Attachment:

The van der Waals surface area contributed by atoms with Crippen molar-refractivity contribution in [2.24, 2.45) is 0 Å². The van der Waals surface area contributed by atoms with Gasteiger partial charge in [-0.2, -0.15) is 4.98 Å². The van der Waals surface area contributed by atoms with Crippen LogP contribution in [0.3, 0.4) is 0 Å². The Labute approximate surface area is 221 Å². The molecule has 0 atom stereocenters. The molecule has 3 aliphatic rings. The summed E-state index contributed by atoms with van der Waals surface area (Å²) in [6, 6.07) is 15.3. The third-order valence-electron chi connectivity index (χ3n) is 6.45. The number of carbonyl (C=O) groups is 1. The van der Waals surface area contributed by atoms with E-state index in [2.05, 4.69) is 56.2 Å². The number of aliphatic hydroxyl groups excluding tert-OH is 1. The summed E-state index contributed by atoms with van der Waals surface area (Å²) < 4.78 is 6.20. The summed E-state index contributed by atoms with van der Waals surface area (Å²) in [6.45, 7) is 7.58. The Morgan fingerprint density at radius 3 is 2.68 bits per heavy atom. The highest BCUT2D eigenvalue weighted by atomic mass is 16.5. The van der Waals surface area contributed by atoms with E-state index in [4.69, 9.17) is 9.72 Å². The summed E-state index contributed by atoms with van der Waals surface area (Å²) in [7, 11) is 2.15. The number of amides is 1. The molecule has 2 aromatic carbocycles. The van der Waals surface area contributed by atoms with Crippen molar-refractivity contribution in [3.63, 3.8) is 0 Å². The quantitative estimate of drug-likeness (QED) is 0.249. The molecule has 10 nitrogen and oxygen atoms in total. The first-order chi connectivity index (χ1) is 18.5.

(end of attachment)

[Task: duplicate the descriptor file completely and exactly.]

The van der Waals surface area contributed by atoms with Crippen molar-refractivity contribution in [2.24, 2.45) is 0 Å². The van der Waals surface area contributed by atoms with Gasteiger partial charge in [-0.2, -0.15) is 4.98 Å². The van der Waals surface area contributed by atoms with Crippen LogP contribution in [0.3, 0.4) is 0 Å². The Labute approximate surface area is 221 Å². The molecule has 0 atom stereocenters. The molecule has 3 aliphatic rings. The summed E-state index contributed by atoms with van der Waals surface area (Å²) in [6, 6.07) is 15.3. The third-order valence-electron chi connectivity index (χ3n) is 6.45. The number of carbonyl (C=O) groups is 1. The van der Waals surface area contributed by atoms with E-state index in [2.05, 4.69) is 56.2 Å². The number of aliphatic hydroxyl groups excluding tert-OH is 1. The summed E-state index contributed by atoms with van der Waals surface area (Å²) < 4.78 is 6.20. The summed E-state index contributed by atoms with van der Waals surface area (Å²) in [6.45, 7) is 7.58. The Morgan fingerprint density at radius 3 is 2.68 bits per heavy atom. The highest BCUT2D eigenvalue weighted by atomic mass is 16.5. The van der Waals surface area contributed by atoms with E-state index in [4.69, 9.17) is 9.72 Å². The summed E-state index contributed by atoms with van der Waals surface area (Å²) in [7, 11) is 2.15. The number of amides is 1. The molecule has 2 aromatic carbocycles. The van der Waals surface area contributed by atoms with Crippen molar-refractivity contribution in [3.63, 3.8) is 0 Å². The quantitative estimate of drug-likeness (QED) is 0.249. The molecule has 10 nitrogen and oxygen atoms in total. The first-order chi connectivity index (χ1) is 18.5.